Hey there, time traveller!
This article was published 17/7/2009 (2777 days ago), so information in it may no longer be current.
Five 20-something actors, who appear to be University of Winnipeg theatre grads, give a splendid performance of an experimental work by the early 20th-century French-Romanian poet and essayist Tristan Tzara.
The 50-minute piece draws from clowning, dance, Dadaist and Surrealist traditions. The actors, who excel at physical comedy, speak poetic nonsense, as though coherent language were unnecessary for true communication.
They wear blue jumpsuits and no shoes and use a variety of simple props stored behind a white curtain. From time to time they break the fourth wall. The musical soundtrack ranges from the William Tell Overture to A Day in the Life.
Much of the proceedings are intentionally obscure, but in other ways they provide the kind of imaginative surprises that make fringe-going a discovery.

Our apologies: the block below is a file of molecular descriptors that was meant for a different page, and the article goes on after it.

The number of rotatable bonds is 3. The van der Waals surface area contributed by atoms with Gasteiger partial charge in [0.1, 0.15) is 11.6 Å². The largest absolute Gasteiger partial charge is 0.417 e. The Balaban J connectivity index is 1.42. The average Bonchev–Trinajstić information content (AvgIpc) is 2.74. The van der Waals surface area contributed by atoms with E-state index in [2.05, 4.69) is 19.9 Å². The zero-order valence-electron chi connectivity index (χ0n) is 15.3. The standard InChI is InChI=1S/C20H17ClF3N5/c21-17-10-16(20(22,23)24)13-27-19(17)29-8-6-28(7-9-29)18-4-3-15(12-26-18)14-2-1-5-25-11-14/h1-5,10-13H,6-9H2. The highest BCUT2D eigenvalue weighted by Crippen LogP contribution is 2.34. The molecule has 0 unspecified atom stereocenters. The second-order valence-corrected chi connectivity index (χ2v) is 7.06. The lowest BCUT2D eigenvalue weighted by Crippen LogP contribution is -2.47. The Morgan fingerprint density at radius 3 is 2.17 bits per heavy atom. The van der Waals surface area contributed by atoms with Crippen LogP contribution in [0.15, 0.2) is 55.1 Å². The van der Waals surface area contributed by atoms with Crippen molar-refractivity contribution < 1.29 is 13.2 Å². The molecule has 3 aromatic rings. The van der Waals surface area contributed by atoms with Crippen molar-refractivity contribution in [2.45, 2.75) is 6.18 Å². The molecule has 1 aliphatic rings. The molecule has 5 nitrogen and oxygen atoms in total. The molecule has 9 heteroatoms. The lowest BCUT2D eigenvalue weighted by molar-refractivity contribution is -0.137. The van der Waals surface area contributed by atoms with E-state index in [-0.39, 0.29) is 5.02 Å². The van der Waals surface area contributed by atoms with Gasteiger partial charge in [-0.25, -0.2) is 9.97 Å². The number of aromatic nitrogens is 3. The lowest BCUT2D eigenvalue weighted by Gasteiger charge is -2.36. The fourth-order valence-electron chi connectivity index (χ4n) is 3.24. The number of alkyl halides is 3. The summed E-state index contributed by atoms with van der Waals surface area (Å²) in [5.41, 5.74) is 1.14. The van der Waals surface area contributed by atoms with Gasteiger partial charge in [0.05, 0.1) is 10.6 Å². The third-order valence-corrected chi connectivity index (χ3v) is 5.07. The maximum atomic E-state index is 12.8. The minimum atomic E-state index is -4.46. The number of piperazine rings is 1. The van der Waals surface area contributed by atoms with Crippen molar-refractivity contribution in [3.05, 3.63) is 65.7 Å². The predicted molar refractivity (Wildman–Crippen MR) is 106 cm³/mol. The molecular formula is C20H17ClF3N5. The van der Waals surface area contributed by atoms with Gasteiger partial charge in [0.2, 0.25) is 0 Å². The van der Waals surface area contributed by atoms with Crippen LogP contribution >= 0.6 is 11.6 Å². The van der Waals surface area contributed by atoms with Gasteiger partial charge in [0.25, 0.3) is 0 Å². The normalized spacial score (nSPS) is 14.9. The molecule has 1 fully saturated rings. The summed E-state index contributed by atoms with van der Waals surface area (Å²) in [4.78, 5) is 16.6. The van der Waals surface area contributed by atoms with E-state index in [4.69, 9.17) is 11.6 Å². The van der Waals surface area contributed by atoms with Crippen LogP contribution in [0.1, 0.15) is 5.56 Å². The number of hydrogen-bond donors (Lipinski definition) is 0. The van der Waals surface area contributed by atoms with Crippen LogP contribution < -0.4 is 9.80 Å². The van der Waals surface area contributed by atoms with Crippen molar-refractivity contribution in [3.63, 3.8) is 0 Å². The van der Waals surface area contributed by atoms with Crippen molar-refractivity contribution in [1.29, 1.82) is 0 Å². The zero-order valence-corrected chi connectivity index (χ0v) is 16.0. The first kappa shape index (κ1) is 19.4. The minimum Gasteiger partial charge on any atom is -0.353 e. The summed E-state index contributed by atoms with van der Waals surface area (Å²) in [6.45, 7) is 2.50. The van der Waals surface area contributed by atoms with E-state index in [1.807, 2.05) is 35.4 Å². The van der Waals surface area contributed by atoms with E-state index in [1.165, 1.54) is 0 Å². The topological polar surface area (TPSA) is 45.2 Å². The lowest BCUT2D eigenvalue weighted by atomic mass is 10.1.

— Morley Walker
From the official Fringe program:
A passionate love story at the edge of reason and a darkly comic scrutiny of the mechanics of society, The Gas Heart tells the absurd tale of a motley band of characters striving to make sense, or at least to make contact, in the nonsensical junkyard of humanity where language itself has failed.
Shakespeare + Wilde + Beckett + Seuss = The Gas Heart
RECOMMENDED: General Audience
Venue#8 The Rachel Browne Theatre 211 Bannatyne (Crocus Bldg.) Enter from parking lot on Main St
Discount Tickets: $6 for Students, Fringe Performers